An unprecedented settlement has been agreed to by Feinstein Institute for Medical Research and the U.S. Department of Health and Human Services, Office for Civil Rights (OCR) due to potential HIPAA violations of patients and research participants.
The incident that sparked the OCR’s investigation took place on September 2, 2012 in which Feinstein filed a breach report indicating that “a laptop computer containing the electronic protected health information (ePHI) of approximately 13,000 patients and research participants was stolen from an employee’s car”. According to the report the ePHI stored extensive personal identifiable data including social security numbers, and addresses as well as medical information such as laboratory results, medications and sensitive study related data. The OCR’s discovered that the security management processes instituted by Feintein were insufficient and non-compliant with the following Security Rule provisions:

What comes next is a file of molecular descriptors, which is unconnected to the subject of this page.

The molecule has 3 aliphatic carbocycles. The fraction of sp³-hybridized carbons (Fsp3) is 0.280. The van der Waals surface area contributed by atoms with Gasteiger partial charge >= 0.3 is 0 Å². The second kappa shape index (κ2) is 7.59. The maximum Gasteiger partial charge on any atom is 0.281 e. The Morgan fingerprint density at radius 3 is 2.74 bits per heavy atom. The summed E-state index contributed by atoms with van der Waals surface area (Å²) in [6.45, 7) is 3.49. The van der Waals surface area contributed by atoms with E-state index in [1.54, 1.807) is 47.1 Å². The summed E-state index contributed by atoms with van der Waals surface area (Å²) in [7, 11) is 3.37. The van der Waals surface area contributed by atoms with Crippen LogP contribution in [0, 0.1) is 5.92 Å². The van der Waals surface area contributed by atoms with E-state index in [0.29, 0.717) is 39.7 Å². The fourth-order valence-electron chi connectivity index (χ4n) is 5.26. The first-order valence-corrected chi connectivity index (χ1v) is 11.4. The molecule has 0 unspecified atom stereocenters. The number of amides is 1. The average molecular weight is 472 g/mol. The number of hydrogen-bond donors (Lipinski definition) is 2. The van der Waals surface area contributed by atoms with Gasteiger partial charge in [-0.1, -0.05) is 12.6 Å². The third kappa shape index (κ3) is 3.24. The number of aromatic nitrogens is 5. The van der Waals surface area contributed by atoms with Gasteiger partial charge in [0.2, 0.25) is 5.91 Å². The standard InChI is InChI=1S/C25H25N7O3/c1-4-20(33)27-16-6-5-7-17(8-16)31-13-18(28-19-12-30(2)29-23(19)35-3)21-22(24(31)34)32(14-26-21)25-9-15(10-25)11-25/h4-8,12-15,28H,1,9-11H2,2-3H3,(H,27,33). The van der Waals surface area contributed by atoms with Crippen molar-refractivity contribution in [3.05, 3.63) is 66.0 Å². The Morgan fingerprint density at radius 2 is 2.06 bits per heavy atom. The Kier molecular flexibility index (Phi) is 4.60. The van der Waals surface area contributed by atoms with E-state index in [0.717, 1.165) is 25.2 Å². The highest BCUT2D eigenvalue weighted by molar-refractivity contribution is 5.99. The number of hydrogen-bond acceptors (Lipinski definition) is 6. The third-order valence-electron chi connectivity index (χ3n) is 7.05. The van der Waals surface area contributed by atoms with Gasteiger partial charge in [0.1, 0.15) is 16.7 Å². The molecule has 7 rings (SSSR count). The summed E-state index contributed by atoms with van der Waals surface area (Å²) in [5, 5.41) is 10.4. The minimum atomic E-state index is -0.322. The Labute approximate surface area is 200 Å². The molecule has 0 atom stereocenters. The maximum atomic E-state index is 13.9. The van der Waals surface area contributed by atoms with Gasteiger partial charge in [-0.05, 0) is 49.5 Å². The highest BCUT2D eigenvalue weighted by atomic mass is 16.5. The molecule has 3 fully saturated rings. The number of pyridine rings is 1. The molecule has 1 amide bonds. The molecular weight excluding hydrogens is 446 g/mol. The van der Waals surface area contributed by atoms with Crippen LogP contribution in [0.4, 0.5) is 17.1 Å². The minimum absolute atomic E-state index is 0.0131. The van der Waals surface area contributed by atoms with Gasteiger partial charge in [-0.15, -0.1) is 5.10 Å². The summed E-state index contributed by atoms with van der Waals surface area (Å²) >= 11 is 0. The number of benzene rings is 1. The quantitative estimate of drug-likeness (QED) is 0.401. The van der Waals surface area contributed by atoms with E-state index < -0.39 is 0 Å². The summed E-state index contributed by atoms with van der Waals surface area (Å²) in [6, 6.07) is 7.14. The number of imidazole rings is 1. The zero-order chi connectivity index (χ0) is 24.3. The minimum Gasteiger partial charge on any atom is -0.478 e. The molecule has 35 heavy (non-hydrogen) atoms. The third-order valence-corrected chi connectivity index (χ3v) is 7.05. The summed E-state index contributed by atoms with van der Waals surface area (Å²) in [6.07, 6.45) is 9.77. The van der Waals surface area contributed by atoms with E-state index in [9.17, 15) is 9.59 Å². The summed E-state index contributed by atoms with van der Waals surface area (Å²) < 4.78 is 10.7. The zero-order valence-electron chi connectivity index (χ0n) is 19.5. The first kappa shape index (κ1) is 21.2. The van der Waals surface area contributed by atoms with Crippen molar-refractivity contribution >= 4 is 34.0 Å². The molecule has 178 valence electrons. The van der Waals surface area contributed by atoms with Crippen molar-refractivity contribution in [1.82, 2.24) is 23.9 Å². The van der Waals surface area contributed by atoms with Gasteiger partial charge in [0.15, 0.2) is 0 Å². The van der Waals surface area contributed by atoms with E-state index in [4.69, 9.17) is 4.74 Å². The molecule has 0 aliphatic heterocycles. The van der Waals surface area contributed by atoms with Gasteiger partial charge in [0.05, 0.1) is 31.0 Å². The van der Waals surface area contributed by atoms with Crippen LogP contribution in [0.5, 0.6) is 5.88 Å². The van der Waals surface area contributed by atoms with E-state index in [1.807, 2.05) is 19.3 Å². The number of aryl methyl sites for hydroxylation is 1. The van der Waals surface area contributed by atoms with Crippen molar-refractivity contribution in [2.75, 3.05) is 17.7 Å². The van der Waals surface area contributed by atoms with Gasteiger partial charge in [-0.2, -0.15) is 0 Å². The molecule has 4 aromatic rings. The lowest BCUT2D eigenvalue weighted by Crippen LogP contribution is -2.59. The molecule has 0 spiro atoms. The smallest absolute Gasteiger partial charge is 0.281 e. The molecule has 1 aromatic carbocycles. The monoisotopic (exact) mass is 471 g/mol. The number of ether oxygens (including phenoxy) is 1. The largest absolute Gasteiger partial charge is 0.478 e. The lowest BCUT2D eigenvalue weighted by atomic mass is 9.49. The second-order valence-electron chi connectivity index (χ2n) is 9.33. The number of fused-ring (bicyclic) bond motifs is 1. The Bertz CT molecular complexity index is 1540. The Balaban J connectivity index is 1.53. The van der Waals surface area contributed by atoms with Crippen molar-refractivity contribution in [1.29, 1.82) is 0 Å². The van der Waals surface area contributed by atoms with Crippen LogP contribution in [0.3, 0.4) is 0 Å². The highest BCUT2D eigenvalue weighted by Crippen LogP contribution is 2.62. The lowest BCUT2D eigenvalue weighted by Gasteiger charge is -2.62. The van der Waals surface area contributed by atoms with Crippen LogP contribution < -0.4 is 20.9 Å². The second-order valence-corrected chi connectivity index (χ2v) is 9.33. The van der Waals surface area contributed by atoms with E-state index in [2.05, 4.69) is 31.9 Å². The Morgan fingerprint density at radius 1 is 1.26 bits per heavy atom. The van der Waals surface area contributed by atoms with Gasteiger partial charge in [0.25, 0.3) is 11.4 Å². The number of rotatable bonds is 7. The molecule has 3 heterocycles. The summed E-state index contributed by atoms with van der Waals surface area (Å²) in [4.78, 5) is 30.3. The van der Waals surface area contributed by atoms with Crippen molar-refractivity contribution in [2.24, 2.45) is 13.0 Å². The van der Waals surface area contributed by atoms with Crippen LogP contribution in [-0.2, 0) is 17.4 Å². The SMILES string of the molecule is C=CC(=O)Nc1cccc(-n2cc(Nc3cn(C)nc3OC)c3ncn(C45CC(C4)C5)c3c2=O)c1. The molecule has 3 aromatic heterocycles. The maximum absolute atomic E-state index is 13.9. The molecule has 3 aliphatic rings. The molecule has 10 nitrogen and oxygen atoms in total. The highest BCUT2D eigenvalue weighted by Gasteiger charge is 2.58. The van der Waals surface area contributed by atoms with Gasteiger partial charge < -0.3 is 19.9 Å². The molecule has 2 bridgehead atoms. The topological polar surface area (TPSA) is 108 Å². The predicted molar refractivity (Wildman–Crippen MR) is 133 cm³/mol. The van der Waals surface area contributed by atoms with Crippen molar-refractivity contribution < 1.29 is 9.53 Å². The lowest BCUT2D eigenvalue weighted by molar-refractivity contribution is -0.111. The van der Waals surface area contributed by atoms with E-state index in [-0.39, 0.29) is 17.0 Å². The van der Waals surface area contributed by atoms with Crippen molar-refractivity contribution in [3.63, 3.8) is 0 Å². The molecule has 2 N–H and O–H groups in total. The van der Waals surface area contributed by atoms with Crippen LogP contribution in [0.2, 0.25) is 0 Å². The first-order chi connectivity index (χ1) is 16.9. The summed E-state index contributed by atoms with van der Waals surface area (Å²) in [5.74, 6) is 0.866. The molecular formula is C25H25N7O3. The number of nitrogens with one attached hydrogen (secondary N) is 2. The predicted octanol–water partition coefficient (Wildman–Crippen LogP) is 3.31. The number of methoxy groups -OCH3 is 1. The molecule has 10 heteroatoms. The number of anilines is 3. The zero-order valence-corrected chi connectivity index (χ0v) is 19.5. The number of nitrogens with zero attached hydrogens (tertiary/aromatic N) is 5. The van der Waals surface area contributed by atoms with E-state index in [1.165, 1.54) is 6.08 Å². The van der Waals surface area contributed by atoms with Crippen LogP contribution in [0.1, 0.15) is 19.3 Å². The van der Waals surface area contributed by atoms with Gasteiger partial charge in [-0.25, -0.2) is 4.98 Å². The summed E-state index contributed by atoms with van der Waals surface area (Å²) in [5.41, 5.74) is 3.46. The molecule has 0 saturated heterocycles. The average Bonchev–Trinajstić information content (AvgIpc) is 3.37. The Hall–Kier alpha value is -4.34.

· Uses and Disclosures of PHI 45 CFR 164.502
· Security Management Process 45 CFR 164.308 (a)(1)(i)
· Information Access Management 45 CFR 164.308 (a)(4)
· Workstation Security 45 CFR164.310(d)
· Device and Media Controls 45 CFR 164.310 (c)
· Encryption and Decryption 45 CFR 164.312(a)(2)(iv) and 164.312(e)(2)(ii).
Aside from the $3.9 million settlement, Feinstein Institute for Medical Research must ensure implementation of a corrective actions plan that include mechanisms for safeguarding ePHI as required by the Security Rule such as a new security management process, a document retention plan and an annual corrective actions plan report to the OCR.
This is the first time that we have seen a research specific incident listed in HIPAA violations! this settlement does set an interesting precedent for the different stakeholders in research. Discussions for stricter encryption and protection of participant data are likely to ensue industry wide. This at the same time we are promoting remote monitoring of source documentation.
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